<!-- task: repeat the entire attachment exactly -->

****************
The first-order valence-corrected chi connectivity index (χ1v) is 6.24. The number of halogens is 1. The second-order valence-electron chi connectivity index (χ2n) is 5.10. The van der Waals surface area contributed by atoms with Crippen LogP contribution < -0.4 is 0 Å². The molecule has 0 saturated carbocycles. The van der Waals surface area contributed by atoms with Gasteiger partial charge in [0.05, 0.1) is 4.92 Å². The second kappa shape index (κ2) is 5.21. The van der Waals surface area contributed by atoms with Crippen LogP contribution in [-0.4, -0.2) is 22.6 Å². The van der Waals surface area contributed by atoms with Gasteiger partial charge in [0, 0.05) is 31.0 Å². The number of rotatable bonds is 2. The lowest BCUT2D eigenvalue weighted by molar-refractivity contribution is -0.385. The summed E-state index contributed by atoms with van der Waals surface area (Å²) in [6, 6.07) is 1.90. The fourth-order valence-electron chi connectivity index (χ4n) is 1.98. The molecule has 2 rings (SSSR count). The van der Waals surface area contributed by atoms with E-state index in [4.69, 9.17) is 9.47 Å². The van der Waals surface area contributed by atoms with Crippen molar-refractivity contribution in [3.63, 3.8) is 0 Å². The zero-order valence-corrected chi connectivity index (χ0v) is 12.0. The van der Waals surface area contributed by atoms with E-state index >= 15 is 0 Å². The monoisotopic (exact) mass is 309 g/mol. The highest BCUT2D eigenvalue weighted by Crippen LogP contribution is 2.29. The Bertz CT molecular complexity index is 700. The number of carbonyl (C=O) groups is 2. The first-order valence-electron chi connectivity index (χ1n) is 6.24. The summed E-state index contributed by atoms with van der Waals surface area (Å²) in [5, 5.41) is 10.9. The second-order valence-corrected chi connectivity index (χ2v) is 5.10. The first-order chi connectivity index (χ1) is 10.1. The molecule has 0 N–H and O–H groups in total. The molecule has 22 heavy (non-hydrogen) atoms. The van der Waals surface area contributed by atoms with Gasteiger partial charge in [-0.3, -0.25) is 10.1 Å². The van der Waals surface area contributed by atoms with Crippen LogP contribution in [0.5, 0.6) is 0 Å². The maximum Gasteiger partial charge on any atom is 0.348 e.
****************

The first-order valence-corrected chi connectivity index (χ1v) is 6.24. The number of halogens is 1. The second-order valence-electron chi connectivity index (χ2n) is 5.10. The van der Waals surface area contributed by atoms with Crippen LogP contribution < -0.4 is 0 Å². The molecule has 0 saturated carbocycles. The van der Waals surface area contributed by atoms with Gasteiger partial charge in [0.05, 0.1) is 4.92 Å². The second kappa shape index (κ2) is 5.21. The van der Waals surface area contributed by atoms with Crippen LogP contribution in [-0.4, -0.2) is 22.6 Å². The van der Waals surface area contributed by atoms with Gasteiger partial charge in [0, 0.05) is 31.0 Å². The number of rotatable bonds is 2. The lowest BCUT2D eigenvalue weighted by molar-refractivity contribution is -0.385. The summed E-state index contributed by atoms with van der Waals surface area (Å²) in [6, 6.07) is 1.90. The fourth-order valence-electron chi connectivity index (χ4n) is 1.98. The molecule has 2 rings (SSSR count). The van der Waals surface area contributed by atoms with E-state index in [4.69, 9.17) is 9.47 Å². The van der Waals surface area contributed by atoms with Crippen molar-refractivity contribution in [3.63, 3.8) is 0 Å². The zero-order valence-corrected chi connectivity index (χ0v) is 12.0. The van der Waals surface area contributed by atoms with E-state index >= 15 is 0 Å². The monoisotopic (exact) mass is 309 g/mol. The highest BCUT2D eigenvalue weighted by Crippen LogP contribution is 2.29. The Bertz CT molecular complexity index is 700. The number of carbonyl (C=O) groups is 2. The first-order valence-electron chi connectivity index (χ1n) is 6.24. The summed E-state index contributed by atoms with van der Waals surface area (Å²) in [5, 5.41) is 10.9. The second-order valence-corrected chi connectivity index (χ2v) is 5.10. The first-order chi connectivity index (χ1) is 10.1. The molecule has 0 N–H and O–H groups in total. The molecule has 22 heavy (non-hydrogen) atoms. The van der Waals surface area contributed by atoms with Gasteiger partial charge in [-0.3, -0.25) is 10.1 Å². The van der Waals surface area contributed by atoms with Crippen LogP contribution in [0.5, 0.6) is 0 Å². The maximum Gasteiger partial charge on any atom is 0.348 e.